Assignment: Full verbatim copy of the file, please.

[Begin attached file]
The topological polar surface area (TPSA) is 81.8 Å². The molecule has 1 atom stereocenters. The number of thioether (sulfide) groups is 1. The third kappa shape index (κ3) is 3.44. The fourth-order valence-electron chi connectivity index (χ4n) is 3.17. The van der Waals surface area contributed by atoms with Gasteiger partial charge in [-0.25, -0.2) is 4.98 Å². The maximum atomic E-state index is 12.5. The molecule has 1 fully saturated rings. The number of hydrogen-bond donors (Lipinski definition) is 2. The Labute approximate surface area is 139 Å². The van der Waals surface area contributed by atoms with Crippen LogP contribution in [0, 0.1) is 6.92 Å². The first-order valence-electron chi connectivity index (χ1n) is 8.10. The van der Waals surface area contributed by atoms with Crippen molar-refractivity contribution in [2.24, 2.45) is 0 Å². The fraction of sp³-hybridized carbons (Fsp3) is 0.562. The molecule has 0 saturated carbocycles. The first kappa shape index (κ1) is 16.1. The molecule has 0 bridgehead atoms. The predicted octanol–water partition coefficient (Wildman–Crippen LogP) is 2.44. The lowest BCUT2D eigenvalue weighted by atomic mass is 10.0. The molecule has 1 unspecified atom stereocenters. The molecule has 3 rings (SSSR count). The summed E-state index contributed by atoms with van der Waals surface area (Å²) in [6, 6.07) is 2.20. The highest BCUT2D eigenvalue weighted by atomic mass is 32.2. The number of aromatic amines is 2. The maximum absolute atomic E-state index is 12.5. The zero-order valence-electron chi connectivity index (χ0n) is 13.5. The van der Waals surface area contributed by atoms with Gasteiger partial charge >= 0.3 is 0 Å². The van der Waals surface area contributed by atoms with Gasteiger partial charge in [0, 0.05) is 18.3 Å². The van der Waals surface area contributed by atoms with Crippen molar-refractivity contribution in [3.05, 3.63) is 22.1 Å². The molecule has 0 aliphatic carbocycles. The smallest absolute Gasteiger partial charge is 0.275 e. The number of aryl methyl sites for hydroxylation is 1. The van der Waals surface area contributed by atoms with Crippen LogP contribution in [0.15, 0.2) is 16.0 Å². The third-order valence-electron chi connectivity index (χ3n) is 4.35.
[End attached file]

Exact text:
The topological polar surface area (TPSA) is 81.8 Å². The molecule has 1 atom stereocenters. The number of thioether (sulfide) groups is 1. The third kappa shape index (κ3) is 3.44. The fourth-order valence-electron chi connectivity index (χ4n) is 3.17. The van der Waals surface area contributed by atoms with Gasteiger partial charge in [-0.25, -0.2) is 4.98 Å². The maximum atomic E-state index is 12.5. The molecule has 1 fully saturated rings. The number of hydrogen-bond donors (Lipinski definition) is 2. The Labute approximate surface area is 139 Å². The van der Waals surface area contributed by atoms with Crippen LogP contribution in [0, 0.1) is 6.92 Å². The first-order valence-electron chi connectivity index (χ1n) is 8.10. The van der Waals surface area contributed by atoms with Crippen molar-refractivity contribution in [2.24, 2.45) is 0 Å². The fraction of sp³-hybridized carbons (Fsp3) is 0.562. The molecule has 0 saturated carbocycles. The first kappa shape index (κ1) is 16.1. The molecule has 0 bridgehead atoms. The predicted octanol–water partition coefficient (Wildman–Crippen LogP) is 2.44. The lowest BCUT2D eigenvalue weighted by atomic mass is 10.0. The molecule has 1 unspecified atom stereocenters. The molecule has 3 rings (SSSR count). The summed E-state index contributed by atoms with van der Waals surface area (Å²) in [6, 6.07) is 2.20. The highest BCUT2D eigenvalue weighted by atomic mass is 32.2. The number of aromatic amines is 2. The maximum absolute atomic E-state index is 12.5. The zero-order valence-electron chi connectivity index (χ0n) is 13.5. The van der Waals surface area contributed by atoms with Gasteiger partial charge >= 0.3 is 0 Å². The van der Waals surface area contributed by atoms with Gasteiger partial charge in [0, 0.05) is 18.3 Å². The van der Waals surface area contributed by atoms with Crippen molar-refractivity contribution in [3.05, 3.63) is 22.1 Å². The molecule has 0 aliphatic carbocycles. The smallest absolute Gasteiger partial charge is 0.275 e. The number of aryl methyl sites for hydroxylation is 1. The van der Waals surface area contributed by atoms with Crippen LogP contribution in [0.15, 0.2) is 16.0 Å². The third-order valence-electron chi connectivity index (χ3n) is 4.35.